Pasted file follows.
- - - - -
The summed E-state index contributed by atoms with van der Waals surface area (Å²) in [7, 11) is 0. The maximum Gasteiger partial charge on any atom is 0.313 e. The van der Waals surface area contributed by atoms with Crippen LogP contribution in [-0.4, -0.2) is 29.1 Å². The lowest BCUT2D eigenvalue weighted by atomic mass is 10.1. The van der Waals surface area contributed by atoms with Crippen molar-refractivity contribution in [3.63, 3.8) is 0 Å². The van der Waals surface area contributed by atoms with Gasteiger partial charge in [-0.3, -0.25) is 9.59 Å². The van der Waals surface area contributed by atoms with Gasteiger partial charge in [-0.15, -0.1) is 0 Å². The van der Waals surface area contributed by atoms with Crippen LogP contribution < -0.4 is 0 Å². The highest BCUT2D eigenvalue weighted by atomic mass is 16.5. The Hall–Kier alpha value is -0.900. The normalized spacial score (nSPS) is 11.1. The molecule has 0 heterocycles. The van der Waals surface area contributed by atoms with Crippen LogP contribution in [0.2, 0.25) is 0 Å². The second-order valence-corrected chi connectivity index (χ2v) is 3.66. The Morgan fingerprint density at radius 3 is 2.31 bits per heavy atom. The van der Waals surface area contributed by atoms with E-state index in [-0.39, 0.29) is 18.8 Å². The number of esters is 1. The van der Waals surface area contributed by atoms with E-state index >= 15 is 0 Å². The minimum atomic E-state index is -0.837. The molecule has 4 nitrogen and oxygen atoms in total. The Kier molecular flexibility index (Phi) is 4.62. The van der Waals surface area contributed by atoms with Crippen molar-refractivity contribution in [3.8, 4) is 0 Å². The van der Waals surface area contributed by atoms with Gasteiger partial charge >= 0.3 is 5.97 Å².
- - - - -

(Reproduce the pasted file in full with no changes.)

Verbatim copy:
The summed E-state index contributed by atoms with van der Waals surface area (Å²) in [7, 11) is 0. The maximum Gasteiger partial charge on any atom is 0.313 e. The van der Waals surface area contributed by atoms with Crippen LogP contribution in [-0.4, -0.2) is 29.1 Å². The lowest BCUT2D eigenvalue weighted by atomic mass is 10.1. The van der Waals surface area contributed by atoms with Crippen molar-refractivity contribution in [3.63, 3.8) is 0 Å². The van der Waals surface area contributed by atoms with Gasteiger partial charge in [-0.3, -0.25) is 9.59 Å². The van der Waals surface area contributed by atoms with Gasteiger partial charge in [-0.15, -0.1) is 0 Å². The van der Waals surface area contributed by atoms with Crippen LogP contribution < -0.4 is 0 Å². The highest BCUT2D eigenvalue weighted by atomic mass is 16.5. The Hall–Kier alpha value is -0.900. The normalized spacial score (nSPS) is 11.1. The molecule has 0 heterocycles. The van der Waals surface area contributed by atoms with Crippen LogP contribution in [0.2, 0.25) is 0 Å². The second-order valence-corrected chi connectivity index (χ2v) is 3.66. The Morgan fingerprint density at radius 3 is 2.31 bits per heavy atom. The van der Waals surface area contributed by atoms with E-state index in [-0.39, 0.29) is 18.8 Å². The number of esters is 1. The van der Waals surface area contributed by atoms with E-state index >= 15 is 0 Å². The minimum atomic E-state index is -0.837. The molecule has 4 nitrogen and oxygen atoms in total. The Kier molecular flexibility index (Phi) is 4.62. The van der Waals surface area contributed by atoms with Crippen molar-refractivity contribution in [3.8, 4) is 0 Å². The van der Waals surface area contributed by atoms with Gasteiger partial charge >= 0.3 is 5.97 Å².